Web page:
Defendants also presented evidence that the heating and air conditioning unit was not functioning properly. There is no question that plaintiff never replaced the heating and air conditioning system in the restaurant facility. The lease contains a specific provision regarding air conditioners to the following effect: "LANDLORD agrees to put all air conditioners in proper working order, and TENANT agrees to maintain and make minor repairs thereafter, excepting motors and compressors which may need replacement without cause of TENANT." (paragraph 8.e. of the Lease Agreement). Clearly, there is sufficient evidence to find that failure to repair or replace the heating and air conditioning unit by the plaintiff lessor was a breach of the lease. This assignment of error is overruled.

Plaintiff next challenges the trial court's findings of fact with respect to lost profits and the award of damages based on those findings. We agree.

In order to recover damages for lost profits, the complainant must prove that except for the breach of contract, profits would have been realized, and he must ascertain such losses with "reasonable certainty." Olivetti Corp. v. Ames Business Systems, Inc., 319 N.C. 534, 356 S.E.2d 578, petition denied, 320 N.C. 639, 360 S.E.2d 92 (1987). North Carolina courts have long held that damages for lost profits will not be awarded based upon hypothetical or speculative forecasts of losses. Our courts, however, have not gone so far as to apply the "New Business Rule" which categorically precludes an award of damages for lost profits where the party seeking damages is a new business with no record of profitability. See, Olivetti, supra. Instead, we have chosen to evaluate the quality of evidence of lost profits on an individual case-by-case basis in light of certain criteria to determine whether damages have been proven with "reasonable certainty."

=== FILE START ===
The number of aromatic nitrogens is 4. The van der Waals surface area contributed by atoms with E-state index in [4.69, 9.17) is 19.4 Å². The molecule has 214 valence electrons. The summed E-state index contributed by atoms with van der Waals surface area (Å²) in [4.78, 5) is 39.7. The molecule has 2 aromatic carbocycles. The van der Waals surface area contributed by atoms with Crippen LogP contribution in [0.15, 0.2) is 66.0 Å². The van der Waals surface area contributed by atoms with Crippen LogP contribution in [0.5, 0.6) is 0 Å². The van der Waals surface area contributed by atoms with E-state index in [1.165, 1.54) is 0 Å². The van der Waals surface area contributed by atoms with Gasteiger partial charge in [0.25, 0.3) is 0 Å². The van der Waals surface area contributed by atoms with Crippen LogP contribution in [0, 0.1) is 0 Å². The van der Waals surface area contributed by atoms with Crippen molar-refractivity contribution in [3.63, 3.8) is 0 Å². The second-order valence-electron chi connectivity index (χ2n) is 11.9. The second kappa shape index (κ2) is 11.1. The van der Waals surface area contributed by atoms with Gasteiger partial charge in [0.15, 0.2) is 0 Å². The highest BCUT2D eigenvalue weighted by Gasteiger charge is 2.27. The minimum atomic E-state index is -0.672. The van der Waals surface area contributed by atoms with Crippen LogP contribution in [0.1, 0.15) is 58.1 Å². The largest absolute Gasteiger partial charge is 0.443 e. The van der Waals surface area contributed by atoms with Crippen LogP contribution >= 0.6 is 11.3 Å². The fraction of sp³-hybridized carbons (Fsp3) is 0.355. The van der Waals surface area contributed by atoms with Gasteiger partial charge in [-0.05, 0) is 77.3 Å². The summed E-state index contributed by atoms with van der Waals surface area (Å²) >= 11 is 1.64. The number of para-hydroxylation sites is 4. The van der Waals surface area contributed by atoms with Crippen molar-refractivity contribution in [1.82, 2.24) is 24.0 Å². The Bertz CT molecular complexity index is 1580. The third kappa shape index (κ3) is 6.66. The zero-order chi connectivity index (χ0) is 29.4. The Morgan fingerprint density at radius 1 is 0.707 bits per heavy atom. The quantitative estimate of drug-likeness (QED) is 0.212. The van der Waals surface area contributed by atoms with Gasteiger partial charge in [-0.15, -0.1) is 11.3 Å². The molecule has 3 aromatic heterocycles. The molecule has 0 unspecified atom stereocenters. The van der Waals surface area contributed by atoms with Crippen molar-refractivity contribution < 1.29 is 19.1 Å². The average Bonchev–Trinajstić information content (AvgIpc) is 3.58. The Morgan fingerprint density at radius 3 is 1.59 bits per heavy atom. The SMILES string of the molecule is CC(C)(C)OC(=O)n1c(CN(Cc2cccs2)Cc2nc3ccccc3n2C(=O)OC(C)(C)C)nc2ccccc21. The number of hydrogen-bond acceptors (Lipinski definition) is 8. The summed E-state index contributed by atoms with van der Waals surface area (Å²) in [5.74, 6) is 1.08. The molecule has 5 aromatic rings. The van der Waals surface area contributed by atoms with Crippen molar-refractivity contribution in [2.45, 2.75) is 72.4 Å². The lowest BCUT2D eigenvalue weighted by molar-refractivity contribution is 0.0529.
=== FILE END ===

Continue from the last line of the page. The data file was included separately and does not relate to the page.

Plaintiff argues that defendants have failed to prove with the requisite degree of certainty, the amount of lost profits defendants should recover due to the alleged breach of contract by plaintiff. The burden of proving damages is always on the party claiming injury. See Olivetti, supra. Defendants have failed to meet this burden of proof in that they have presented insufficient evidence at trial to *771 ascertain or measure lost profits with "reasonable certainty."

Defendant lessee began operating the restaurant as a new business in April 1989, continuing through November 1989. It is uncontroverted that defendant lessee's gross revenues for August, September, October and November were lower than the revenues received in May, June or July. The trial court found that, but for plaintiff's breach of contract, "the gross sales figures for a restaurant of that type and location, for the month of August, should have been similar to the gross sales figures for the month of July." The court further found since September, October and November are good fishing months, the resort restaurant's revenues "should have been similar to, or better than, the gross sales figures for the months of May or June."